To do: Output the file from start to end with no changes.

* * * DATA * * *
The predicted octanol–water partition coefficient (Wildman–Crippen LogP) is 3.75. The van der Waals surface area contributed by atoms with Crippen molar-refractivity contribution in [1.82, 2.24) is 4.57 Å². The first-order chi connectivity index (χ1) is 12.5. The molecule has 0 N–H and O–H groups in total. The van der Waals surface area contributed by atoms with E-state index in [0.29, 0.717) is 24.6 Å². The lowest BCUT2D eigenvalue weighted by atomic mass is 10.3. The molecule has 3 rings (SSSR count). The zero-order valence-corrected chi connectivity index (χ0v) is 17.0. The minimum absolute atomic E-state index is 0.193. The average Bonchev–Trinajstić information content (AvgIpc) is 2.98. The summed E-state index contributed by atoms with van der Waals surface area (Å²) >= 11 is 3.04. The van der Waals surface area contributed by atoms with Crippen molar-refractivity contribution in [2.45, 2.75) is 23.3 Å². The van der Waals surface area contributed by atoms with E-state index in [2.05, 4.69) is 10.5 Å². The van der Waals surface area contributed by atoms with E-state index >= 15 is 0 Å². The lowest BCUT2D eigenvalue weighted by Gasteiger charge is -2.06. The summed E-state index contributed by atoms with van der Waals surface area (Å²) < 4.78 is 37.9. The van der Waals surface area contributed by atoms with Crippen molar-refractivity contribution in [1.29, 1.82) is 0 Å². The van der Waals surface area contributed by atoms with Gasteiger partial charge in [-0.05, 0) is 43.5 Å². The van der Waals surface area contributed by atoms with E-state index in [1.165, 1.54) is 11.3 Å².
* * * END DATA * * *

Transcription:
The predicted octanol–water partition coefficient (Wildman–Crippen LogP) is 3.75. The van der Waals surface area contributed by atoms with Crippen molar-refractivity contribution in [1.82, 2.24) is 4.57 Å². The first-order chi connectivity index (χ1) is 12.5. The molecule has 0 N–H and O–H groups in total. The van der Waals surface area contributed by atoms with E-state index in [0.29, 0.717) is 24.6 Å². The lowest BCUT2D eigenvalue weighted by atomic mass is 10.3. The molecule has 3 rings (SSSR count). The zero-order valence-corrected chi connectivity index (χ0v) is 17.0. The minimum absolute atomic E-state index is 0.193. The average Bonchev–Trinajstić information content (AvgIpc) is 2.98. The summed E-state index contributed by atoms with van der Waals surface area (Å²) >= 11 is 3.04. The van der Waals surface area contributed by atoms with Crippen molar-refractivity contribution in [2.45, 2.75) is 23.3 Å². The van der Waals surface area contributed by atoms with E-state index in [2.05, 4.69) is 10.5 Å². The van der Waals surface area contributed by atoms with E-state index >= 15 is 0 Å². The lowest BCUT2D eigenvalue weighted by Gasteiger charge is -2.06. The summed E-state index contributed by atoms with van der Waals surface area (Å²) < 4.78 is 37.9. The van der Waals surface area contributed by atoms with Crippen molar-refractivity contribution in [1.29, 1.82) is 0 Å². The van der Waals surface area contributed by atoms with Gasteiger partial charge in [-0.05, 0) is 43.5 Å². The van der Waals surface area contributed by atoms with E-state index in [1.165, 1.54) is 11.3 Å².